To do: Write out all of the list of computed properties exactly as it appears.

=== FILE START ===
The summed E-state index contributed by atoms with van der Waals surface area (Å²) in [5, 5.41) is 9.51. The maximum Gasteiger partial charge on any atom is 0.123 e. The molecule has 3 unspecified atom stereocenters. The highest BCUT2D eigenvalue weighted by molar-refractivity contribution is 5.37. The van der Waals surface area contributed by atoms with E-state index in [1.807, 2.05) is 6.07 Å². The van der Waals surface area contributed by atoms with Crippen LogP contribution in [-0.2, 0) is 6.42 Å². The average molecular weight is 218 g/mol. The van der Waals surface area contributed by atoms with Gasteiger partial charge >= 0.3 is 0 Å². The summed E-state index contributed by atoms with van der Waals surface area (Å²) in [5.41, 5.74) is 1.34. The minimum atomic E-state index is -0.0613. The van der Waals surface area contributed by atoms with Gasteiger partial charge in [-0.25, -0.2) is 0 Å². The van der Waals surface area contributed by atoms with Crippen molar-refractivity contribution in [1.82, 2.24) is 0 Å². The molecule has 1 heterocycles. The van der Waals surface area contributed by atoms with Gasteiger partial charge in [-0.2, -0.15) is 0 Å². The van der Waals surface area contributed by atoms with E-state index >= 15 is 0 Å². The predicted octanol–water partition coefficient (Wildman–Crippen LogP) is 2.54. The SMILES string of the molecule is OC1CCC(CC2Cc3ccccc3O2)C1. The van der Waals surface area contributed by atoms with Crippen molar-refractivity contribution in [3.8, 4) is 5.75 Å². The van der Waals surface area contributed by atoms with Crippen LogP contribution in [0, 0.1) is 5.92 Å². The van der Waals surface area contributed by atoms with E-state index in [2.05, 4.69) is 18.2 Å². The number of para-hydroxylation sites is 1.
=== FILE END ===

The summed E-state index contributed by atoms with van der Waals surface area (Å²) in [5, 5.41) is 9.51. The maximum Gasteiger partial charge on any atom is 0.123 e. The molecule has 3 unspecified atom stereocenters. The highest BCUT2D eigenvalue weighted by molar-refractivity contribution is 5.37. The van der Waals surface area contributed by atoms with E-state index in [1.807, 2.05) is 6.07 Å². The van der Waals surface area contributed by atoms with Crippen LogP contribution in [-0.2, 0) is 6.42 Å². The average molecular weight is 218 g/mol. The van der Waals surface area contributed by atoms with Gasteiger partial charge >= 0.3 is 0 Å². The summed E-state index contributed by atoms with van der Waals surface area (Å²) in [5.41, 5.74) is 1.34. The minimum atomic E-state index is -0.0613. The van der Waals surface area contributed by atoms with Gasteiger partial charge in [-0.25, -0.2) is 0 Å². The van der Waals surface area contributed by atoms with Crippen molar-refractivity contribution in [1.82, 2.24) is 0 Å². The molecule has 1 heterocycles. The van der Waals surface area contributed by atoms with Gasteiger partial charge in [-0.2, -0.15) is 0 Å². The van der Waals surface area contributed by atoms with E-state index >= 15 is 0 Å². The predicted octanol–water partition coefficient (Wildman–Crippen LogP) is 2.54. The SMILES string of the molecule is OC1CCC(CC2Cc3ccccc3O2)C1. The van der Waals surface area contributed by atoms with Crippen molar-refractivity contribution in [3.8, 4) is 5.75 Å². The van der Waals surface area contributed by atoms with Crippen LogP contribution in [0, 0.1) is 5.92 Å². The van der Waals surface area contributed by atoms with E-state index in [2.05, 4.69) is 18.2 Å². The number of para-hydroxylation sites is 1.